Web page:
COMMUNITY ENERGY REVOLUTION BRIEFING:
Whenever Liberal Democrats are discussing energy and climate change policy it doesn’t take long for someone to say that we should be doing far more to encourage community energy. This is no surprise. Community energy involves encouraging local community action to save energy as well as promoting renewable energy and so help tackle climate change.
So taking this forward has been a top priority for Ed Davey since he became Secretary of State for Energy and Climate Change. Community energy is already growing rapidly – from insulating homes, reducing bills through energy saving ‘drop-ins’ and collective switching schemes, to generating sustainable electricity and heat through community co-operatives and social enterprises – and local authorities have a huge stake in its continued success. But we need to do much more to realise the potential of community energy.
Today Ed has launched the UK’s first ever Community Energy Strategy https://www.gov.uk/government/publications/community-energy-strategy. The Strategy sets out a bold vision for community energy – one where community projects could supply enough electricity for 1 million homes by 2020 and make significant contributions to reducing energy bills and fuel poverty – and includes measures to help communities and local authorities to scale up activity. There is no doubt that without Lib Dems in government this would not have happened. The immediate measures are:
- A new £10 million Urban Community Energy Fund (complementing the £15 million Rural Community Energy Fund launched in July) to provide ‘at risk’ finance for community energy projects
- A ‘One Stop Shop’ information resource for community energy and partners, to be developed with community energy groups using seed funding from DECC
- A new Community Energy Unit in the Department to ensure that the potential of Community energy is reflected in everything the Department does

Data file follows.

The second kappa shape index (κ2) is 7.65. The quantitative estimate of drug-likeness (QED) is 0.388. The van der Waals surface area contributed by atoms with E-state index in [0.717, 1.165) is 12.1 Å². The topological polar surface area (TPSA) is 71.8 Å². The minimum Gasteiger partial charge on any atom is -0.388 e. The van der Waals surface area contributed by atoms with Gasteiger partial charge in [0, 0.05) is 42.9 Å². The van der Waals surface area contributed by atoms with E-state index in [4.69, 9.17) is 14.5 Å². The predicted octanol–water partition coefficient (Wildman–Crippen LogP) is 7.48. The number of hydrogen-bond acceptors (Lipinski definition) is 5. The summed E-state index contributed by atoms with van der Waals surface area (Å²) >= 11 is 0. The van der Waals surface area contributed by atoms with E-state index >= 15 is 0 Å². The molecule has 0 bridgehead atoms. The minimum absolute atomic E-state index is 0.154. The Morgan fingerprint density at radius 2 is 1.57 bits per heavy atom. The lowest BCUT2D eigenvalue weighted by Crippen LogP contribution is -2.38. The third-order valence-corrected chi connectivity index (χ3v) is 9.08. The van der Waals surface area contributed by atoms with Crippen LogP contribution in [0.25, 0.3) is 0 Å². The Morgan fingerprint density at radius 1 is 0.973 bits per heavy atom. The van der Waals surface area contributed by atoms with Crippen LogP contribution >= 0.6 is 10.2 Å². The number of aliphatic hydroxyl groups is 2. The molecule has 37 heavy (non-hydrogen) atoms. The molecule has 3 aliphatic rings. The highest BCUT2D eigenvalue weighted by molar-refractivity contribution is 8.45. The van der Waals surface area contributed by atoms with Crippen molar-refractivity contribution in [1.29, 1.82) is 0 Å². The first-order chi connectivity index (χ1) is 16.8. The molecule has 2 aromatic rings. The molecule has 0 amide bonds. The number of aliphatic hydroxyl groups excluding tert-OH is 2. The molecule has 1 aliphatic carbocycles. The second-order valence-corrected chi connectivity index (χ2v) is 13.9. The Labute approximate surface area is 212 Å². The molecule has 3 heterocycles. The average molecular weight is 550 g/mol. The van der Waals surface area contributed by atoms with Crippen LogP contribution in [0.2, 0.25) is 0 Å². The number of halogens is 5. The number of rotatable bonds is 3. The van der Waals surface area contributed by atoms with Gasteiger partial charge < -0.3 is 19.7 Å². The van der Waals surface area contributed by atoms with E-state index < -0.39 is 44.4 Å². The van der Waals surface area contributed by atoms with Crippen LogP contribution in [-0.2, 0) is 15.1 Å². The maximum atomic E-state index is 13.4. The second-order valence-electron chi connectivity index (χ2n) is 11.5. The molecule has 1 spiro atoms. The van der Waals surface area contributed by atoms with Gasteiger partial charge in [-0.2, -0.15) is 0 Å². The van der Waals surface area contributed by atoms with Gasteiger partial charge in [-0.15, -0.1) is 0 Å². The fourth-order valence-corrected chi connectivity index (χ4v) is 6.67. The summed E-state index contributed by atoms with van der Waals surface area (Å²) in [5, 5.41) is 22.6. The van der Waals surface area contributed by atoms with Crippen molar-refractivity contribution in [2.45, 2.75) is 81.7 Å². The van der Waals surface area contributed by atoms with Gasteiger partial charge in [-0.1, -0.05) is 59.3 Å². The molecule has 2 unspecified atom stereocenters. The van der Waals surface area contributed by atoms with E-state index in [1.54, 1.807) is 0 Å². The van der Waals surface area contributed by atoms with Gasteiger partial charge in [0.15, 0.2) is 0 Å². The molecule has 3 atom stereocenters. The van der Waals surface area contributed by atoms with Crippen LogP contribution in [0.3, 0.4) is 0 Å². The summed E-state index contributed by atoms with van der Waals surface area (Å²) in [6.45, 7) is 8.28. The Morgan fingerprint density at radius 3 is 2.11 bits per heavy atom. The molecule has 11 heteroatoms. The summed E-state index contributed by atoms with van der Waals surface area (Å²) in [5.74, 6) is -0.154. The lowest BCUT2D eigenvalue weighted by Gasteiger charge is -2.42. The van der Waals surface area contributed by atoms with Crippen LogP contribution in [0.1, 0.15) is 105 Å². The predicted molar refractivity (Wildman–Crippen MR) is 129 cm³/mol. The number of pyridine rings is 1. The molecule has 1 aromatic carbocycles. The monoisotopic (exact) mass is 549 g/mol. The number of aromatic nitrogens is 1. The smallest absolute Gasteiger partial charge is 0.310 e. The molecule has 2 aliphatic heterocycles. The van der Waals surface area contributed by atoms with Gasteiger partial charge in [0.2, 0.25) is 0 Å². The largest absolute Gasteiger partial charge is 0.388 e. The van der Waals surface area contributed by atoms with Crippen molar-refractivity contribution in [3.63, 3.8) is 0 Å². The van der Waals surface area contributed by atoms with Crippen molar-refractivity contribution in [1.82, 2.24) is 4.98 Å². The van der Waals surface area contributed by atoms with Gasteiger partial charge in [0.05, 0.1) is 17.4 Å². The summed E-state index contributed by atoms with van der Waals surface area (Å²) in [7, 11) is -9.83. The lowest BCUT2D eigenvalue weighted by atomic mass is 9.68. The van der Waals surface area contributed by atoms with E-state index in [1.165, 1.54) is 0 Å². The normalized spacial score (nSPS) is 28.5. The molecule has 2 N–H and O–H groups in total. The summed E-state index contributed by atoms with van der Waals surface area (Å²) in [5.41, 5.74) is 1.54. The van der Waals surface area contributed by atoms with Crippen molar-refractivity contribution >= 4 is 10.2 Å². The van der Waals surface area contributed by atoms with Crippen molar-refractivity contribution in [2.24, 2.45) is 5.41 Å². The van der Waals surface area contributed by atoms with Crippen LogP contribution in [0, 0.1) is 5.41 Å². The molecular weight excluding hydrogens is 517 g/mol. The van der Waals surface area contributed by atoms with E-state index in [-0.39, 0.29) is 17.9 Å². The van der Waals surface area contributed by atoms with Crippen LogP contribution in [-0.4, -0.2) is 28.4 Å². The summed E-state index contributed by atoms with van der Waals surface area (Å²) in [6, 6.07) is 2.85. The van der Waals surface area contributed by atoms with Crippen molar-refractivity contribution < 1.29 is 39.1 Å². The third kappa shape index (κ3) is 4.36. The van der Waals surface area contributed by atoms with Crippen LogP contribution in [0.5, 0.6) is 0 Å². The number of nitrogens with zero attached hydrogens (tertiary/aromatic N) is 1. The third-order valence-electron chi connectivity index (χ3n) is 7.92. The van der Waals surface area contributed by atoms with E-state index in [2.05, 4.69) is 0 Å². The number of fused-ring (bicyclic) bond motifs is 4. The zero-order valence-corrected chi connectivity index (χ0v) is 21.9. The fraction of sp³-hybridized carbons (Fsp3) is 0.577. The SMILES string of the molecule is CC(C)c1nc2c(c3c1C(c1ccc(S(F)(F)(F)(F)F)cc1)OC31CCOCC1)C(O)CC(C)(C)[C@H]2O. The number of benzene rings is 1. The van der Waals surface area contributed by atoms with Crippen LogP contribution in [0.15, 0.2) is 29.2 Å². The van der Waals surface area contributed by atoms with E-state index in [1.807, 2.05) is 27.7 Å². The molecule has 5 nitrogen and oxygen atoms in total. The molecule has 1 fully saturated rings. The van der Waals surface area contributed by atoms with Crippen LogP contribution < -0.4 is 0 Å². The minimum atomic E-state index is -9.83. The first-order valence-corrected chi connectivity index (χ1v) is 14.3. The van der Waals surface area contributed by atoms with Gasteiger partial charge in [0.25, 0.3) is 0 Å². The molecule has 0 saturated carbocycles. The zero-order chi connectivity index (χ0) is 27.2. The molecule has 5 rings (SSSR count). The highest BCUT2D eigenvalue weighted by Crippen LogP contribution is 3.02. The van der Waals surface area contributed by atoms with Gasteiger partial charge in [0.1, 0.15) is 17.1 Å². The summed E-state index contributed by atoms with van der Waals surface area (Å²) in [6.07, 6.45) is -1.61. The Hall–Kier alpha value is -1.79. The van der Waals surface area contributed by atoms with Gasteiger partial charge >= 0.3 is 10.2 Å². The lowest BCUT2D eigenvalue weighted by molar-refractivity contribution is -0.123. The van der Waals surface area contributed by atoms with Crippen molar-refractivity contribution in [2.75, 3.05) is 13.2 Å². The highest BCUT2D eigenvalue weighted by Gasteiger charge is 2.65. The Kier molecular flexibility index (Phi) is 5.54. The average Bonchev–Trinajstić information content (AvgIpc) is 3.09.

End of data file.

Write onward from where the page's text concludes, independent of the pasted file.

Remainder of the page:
- A taskforce to work with community energy groups and renewable energy developers so that part community ownership becomes the norm for renewable energy projects especially onshore wind and solar PV farms
- A commitment to work with OFGEM and community energy groups to seek to enable community energy groups to become direct energy suppliers
- Additional funding of £1m for the Big Energy Saving Network to allow it to continue to support eligible third sector organisations and community groups to deliver outreach to vulnerable consumers, helping them to reduce energy costs
- A new £100,000 community energy saving competition will incentivise communities to develop innovative approaches to saving energy and money
- Working groups to identify unnecessary bureaucratic barriers to community energy, and recommend how they can be tackled
- A national Communities and Local Government Conference in June 2014, delivered in partnership by DECC, Oxford City Council, Oxfordshire County Council and the Low Carbon Hub
In addition, in recent months Ed has also announced:
- The £80m Green Deal Communities scheme, which provides a new opportunity for community groups to partner with their local authorities to get involved in improving energy efficiency in their local area
- Powers in the Energy Bill to enable us to increase the maximum FITs threshold from 5MW to 10MW for community renewable projects. We intend to consult on the use of this power in spring 2014
The Strategy encourages local authorities and communities to be bolder. Where community, business and the public sector pull together to tackle local energy issues, more can be done for less.